From: Antoun Nabhan (email@example.com)
Date: Sat Dec 16 2000 - 08:00:55 PST
At 07:04 AM 12/12/00 -0800, Joseph S. Barrera III wrote:
>Out here, in the U.S., we have entire states
>the size of your country that are filled with
>nothing but cows and corn. And in those open
Cows and corn if you're lucky. I was just in Arizona, where the flora
consist of things that in the Midwest we would refer to as "kindling," plus
a lot of cute-looking but prickly Saguaro cactuses. And the fauna seemed to
be mostly scorpions, snakes, and some mangy, angry, biting canine things -
Wiley E. Coyote, sans Road Runner and sense of humor. I was advised that
camping under the Western stars wasn't as good an idea as it seemed to be
in the movies.
In that context, a .22 looks like a pretty good idea, and a .308 may be
America is a whole lot bigger, wilder, and more interesting than its
literary classes tend to believe. It's really several different distinct
countries stitched together, the United, But Barely, States of America.
Federalism isn't just a quaint legal concept but an honest attempt to deal
with something that us jet-setting 20th century kids seem to forget (all
airports are more or less the same, except maybe for Memphis, which has
that great barbecue joint in the American terminal, and Logan, which is a
bigger pain in the ass than any other) but which for most US residents is
still true: Americans differ widely in the kinds of problems they encounter
and the kind of government they need.
Many of my peers fancy themselves well-equipped to stand astride public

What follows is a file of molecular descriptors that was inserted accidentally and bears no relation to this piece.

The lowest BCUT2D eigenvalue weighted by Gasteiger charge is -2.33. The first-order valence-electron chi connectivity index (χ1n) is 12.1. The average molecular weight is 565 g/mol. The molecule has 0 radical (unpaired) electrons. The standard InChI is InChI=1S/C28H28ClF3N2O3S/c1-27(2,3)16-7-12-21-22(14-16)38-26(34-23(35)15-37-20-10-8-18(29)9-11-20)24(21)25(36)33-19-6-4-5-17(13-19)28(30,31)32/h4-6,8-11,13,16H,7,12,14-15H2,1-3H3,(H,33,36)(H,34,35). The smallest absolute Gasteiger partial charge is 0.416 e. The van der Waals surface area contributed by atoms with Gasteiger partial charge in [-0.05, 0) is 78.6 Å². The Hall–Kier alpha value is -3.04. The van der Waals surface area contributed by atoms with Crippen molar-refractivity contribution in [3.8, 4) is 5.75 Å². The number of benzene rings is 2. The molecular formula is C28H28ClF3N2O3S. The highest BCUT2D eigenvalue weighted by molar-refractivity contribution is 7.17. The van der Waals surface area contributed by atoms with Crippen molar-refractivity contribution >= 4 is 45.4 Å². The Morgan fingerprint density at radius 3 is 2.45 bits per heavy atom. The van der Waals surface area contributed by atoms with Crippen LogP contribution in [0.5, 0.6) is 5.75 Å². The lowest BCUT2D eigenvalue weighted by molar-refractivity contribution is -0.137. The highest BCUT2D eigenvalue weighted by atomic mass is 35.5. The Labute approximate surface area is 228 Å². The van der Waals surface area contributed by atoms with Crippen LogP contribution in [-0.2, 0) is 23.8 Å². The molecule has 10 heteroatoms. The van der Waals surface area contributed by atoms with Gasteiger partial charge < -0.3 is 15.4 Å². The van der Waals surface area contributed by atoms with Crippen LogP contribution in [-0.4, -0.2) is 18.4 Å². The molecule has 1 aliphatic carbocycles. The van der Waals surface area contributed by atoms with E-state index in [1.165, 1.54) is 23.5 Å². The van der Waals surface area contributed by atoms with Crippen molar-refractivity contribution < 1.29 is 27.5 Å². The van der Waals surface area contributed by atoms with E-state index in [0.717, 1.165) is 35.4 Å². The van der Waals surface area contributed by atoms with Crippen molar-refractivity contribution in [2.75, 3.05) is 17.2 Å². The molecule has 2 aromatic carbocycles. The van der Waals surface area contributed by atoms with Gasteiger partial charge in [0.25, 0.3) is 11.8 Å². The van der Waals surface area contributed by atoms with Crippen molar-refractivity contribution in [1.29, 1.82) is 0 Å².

opinion and lead it, shape it, or force it into shape, but they've been
raised and educated in urban centers, never driven the back roads, and have
a sadly shriveled view of what their country is all about. To them, America
is just like everywhere else because being in London feels a lot like being
in New York City and being in Paris feels a lot like Washington, D.C.
Venture west of the Hudson, or more than 20 miles from whatever urban
airport you landed at, and America is a whole new ballgame, pal. It's not
just big, its enormous, and it ranges from stunningly monotonous and empty,
like Nebraska, to stunningly beautiful and empty, like Colorado. Look at a
map sometime - the U.S. goverment has devoted most of Nevada to being shot
up and blown up, and for the most part nobody noticed it was gone.
People get weird out in those less-populated zones. They start thinking
that sawing the back off an old Impala wagon is less effort and more fun
than driving into the next town to haggle over a new truck. They start
thinking that mobile homes that don't go anywhere are a hell of a lot
better than sharing an apartment wall with the angry drunk next door. That
populating your yard with big, glowing, translucent plastic Jesuses is a
great way to celebrate the Christmas holiday, and that the odd resemblence
between Kris Kristofferson and Jesus Christ might not be all that
coincidental. Many of them think the Jerry Springer show is real.
But if you need some JB Weld to fix your radiator, or you're short a few
and need gas or a lift or a burger or a joint, most people are pretty
willing to hook you up. And if your taste in music runs to Bjork instead of
Kris Kristofferson, well, hey, two meth-snorting tweakers with bad hair
must have something in common. Most Americans can't get the New York Times,
and are no better at naming foreign leaders than their new President, but
they're linear in the own way, and (mostly) honest, kind, and friendly.
They tend to laugh.
That's a lot more than I can say for most politicians I've met, and that's
a helluva lot more than I can say for most passionate activists I've met -
even those whose causes I've agreed with and supported.
But it's the politicians and activists that seem to have their hands on the
steering wheel. Something important gets lost when those people run the
public discourse, and if they have their way, eventually we'll reach a
point where the Coke-swilling K-mart shoppers that actually make this
country happen have been squelched, screwed, and snapped down so often that
only media culture is left.
But maybe we can get the scorpions, snakes, and coyotes to explain America
This archive was generated by hypermail 2b29 : Sat Dec 16 2000 - 08:11:44 PST